• FIG. 13 is a block diagram that illustrates a computer system 1300 upon which an embodiment of the invention may be implemented. Computer system 1300 includes a communication mechanism such as a bus 1310 for passing information between other internal and external components of the computer system 1300. Information is represented as physical signals of a measurable phenomenon, typically electric voltages, but including, in other embodiments, such phenomena as magnetic, electromagnetic, pressure, chemical, molecular atomic and quantum interactions. For example, north and south magnetic fields, or a zero and non-zero electric voltage, represent two states (0, 1) of a binary digit (bit).). Other phenomena can represent digits of a higher base. A superposition of multiple simultaneous quantum states before measurement represents a quantum bit (qubit). A sequence of one or more digits constitutes digital data that is used to represent a number or code for a character. In some embodiments, information called analog data is represented by a near continuum of measurable values within a particular range. Computer system 1300, or a portion thereof, constitutes a means for performing one or more steps of one or more methods described herein.
  • A sequence of binary digits constitutes digital data that is used to represent a number or code for a character. A bus 1310 includes many parallel conductors of information so that information is transferred quickly among devices coupled to the bus 1310. One or more processors 1302 for processing information are coupled with the bus 1310. A processor 1302 performs a set of operations on information. The set of operations include bringing information in from the bus 1310 and placing information on the bus 1310. The set of operations also typically include comparing two or more units of information, shifting positions of units of information, and combining two or more units of information, such as by addition or multiplication. A sequence of operations to be executed by the processor 1302 constitutes computer instructions.
  • Computer system 1300 also includes a memory 1304 coupled to bus 1310. The memory 1304, such as a random access memory (RAM) or other dynamic storage device, stores information including computer instructions. Dynamic memory allows information stored therein to be changed by the computer system 1300. RAM allows a unit of information stored at a location called a memory address to be stored and retrieved independently of information at neighboring addresses. The memory 1304 is also used by the processor 1302 to store temporary values during execution of computer instructions. The computer system 1300 also includes a read only memory (ROM) 1306 or other static storage device coupled to the bus 1310 for storing static information, including instructions, that is not changed by the computer system 1300. Also coupled to bus 1310 is a non-volatile (persistent) storage device 1308, such as a magnetic disk or optical disk, for storing information, including instructions, that persists even when the computer system 1300 is turned off or otherwise loses power.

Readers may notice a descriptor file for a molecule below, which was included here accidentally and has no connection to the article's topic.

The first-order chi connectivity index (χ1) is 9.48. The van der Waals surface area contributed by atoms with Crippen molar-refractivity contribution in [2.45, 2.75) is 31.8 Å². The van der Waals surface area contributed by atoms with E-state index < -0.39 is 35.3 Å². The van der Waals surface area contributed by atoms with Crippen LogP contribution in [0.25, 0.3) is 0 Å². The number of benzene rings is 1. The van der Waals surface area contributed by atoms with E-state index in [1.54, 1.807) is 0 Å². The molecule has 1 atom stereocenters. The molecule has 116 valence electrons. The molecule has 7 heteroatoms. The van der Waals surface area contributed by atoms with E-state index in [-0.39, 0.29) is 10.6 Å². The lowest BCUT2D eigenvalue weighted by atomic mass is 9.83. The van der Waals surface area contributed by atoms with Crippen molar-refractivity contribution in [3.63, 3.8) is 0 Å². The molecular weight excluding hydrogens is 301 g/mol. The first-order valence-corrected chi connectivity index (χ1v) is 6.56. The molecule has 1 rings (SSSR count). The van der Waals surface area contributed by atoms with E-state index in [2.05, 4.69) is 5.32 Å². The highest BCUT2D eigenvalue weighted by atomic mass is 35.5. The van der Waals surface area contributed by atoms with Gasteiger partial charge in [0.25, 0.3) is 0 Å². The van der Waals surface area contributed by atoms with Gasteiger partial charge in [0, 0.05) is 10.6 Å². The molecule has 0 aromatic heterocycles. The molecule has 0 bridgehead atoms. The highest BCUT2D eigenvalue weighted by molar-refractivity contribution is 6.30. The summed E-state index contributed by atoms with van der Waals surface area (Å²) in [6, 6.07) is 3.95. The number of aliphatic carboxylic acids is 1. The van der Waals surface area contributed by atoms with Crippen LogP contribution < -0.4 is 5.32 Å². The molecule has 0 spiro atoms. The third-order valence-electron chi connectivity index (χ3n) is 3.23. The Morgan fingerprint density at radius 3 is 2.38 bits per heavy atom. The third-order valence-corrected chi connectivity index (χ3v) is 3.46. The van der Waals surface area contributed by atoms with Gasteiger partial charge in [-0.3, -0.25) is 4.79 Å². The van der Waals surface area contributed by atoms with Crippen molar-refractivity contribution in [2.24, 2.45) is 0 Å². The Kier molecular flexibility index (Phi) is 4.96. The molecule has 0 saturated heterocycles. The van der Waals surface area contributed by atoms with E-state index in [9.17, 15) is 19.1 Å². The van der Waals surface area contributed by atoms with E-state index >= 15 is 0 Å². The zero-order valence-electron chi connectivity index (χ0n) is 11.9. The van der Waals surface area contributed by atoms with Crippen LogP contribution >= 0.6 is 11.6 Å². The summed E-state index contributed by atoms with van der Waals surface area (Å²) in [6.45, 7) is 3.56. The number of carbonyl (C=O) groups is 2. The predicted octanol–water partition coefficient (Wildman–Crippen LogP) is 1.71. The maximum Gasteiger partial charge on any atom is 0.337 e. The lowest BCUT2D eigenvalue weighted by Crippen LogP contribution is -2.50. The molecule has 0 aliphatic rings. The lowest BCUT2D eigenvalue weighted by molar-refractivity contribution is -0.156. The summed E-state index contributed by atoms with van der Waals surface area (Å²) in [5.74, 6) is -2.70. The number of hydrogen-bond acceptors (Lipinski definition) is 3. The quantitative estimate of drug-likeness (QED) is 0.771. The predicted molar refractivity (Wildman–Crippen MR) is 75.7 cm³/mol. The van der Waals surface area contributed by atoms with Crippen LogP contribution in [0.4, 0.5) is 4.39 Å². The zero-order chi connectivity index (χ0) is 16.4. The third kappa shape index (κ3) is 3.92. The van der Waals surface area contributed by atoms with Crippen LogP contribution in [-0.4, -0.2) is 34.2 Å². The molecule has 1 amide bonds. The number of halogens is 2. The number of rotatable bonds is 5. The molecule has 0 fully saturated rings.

• Information, including instructions, is provided to the bus 1310 for use by the processor from an external input device 1312, such as a keyboard containing alphanumeric keys operated by a human user, or a sensor. A sensor detects conditions in its vicinity and transforms those detections into signals compatible with the signals used to represent information in computer system 1300. Other external devices coupled to bus 1310, used primarily for interacting with humans, include a display device 1314, such as a cathode ray tube (CRT) or a liquid crystal display (LCD), for presenting images, and a pointing device 1316, such as a mouse or a trackball or cursor direction keys, for controlling a position of a small cursor image presented on the display 1314 and issuing commands associated with graphical elements presented on the display 1314.
  • In the illustrated embodiment, special purpose hardware, such as an application specific integrated circuit (IC) 1320, is coupled to bus 1310. The special purpose hardware is configured to perform operations not performed by processor 1302 quickly enough for special purposes. Examples of application specific ICs include graphics accelerator cards for generating images for display 1314, cryptographic boards for encrypting and decrypting messages sent over a network, speech recognition, and interfaces to special external devices, such as robotic arms and medical scanning equipment that repeatedly perform some complex sequence of operations that are more efficiently implemented in hardware.